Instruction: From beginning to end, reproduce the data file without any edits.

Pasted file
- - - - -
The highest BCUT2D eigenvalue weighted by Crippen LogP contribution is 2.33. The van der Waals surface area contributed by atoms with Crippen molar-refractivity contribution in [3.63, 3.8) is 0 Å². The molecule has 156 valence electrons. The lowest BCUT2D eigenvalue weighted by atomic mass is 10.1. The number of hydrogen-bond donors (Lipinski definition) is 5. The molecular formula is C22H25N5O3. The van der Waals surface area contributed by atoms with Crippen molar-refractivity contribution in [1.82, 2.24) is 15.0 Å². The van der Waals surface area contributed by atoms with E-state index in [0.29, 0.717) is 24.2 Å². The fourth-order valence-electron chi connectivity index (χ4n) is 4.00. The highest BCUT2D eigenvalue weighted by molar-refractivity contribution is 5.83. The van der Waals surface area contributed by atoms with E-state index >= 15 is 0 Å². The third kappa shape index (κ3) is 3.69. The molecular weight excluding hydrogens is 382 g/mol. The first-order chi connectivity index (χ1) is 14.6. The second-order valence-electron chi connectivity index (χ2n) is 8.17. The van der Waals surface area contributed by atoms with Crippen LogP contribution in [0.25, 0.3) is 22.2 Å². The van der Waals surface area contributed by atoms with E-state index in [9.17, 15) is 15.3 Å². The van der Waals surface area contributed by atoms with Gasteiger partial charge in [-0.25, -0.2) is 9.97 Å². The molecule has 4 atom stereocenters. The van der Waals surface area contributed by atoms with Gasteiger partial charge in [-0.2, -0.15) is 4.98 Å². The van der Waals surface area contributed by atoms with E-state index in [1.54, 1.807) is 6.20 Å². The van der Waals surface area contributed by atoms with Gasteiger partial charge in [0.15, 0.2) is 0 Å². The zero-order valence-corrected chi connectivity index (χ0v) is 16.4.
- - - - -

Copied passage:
The highest BCUT2D eigenvalue weighted by Crippen LogP contribution is 2.33. The van der Waals surface area contributed by atoms with Crippen molar-refractivity contribution in [3.63, 3.8) is 0 Å². The molecule has 156 valence electrons. The lowest BCUT2D eigenvalue weighted by atomic mass is 10.1. The number of hydrogen-bond donors (Lipinski definition) is 5. The molecular formula is C22H25N5O3. The van der Waals surface area contributed by atoms with Crippen molar-refractivity contribution in [1.82, 2.24) is 15.0 Å². The van der Waals surface area contributed by atoms with E-state index in [0.29, 0.717) is 24.2 Å². The fourth-order valence-electron chi connectivity index (χ4n) is 4.00. The highest BCUT2D eigenvalue weighted by molar-refractivity contribution is 5.83. The van der Waals surface area contributed by atoms with E-state index >= 15 is 0 Å². The third kappa shape index (κ3) is 3.69. The molecular weight excluding hydrogens is 382 g/mol. The first-order chi connectivity index (χ1) is 14.6. The second-order valence-electron chi connectivity index (χ2n) is 8.17. The van der Waals surface area contributed by atoms with Crippen LogP contribution in [0.25, 0.3) is 22.2 Å². The van der Waals surface area contributed by atoms with E-state index in [9.17, 15) is 15.3 Å². The van der Waals surface area contributed by atoms with Gasteiger partial charge in [-0.25, -0.2) is 9.97 Å². The molecule has 4 atom stereocenters. The van der Waals surface area contributed by atoms with Gasteiger partial charge in [-0.2, -0.15) is 4.98 Å². The van der Waals surface area contributed by atoms with E-state index in [1.54, 1.807) is 6.20 Å². The van der Waals surface area contributed by atoms with Gasteiger partial charge in [0.15, 0.2) is 0 Å². The zero-order valence-corrected chi connectivity index (χ0v) is 16.4.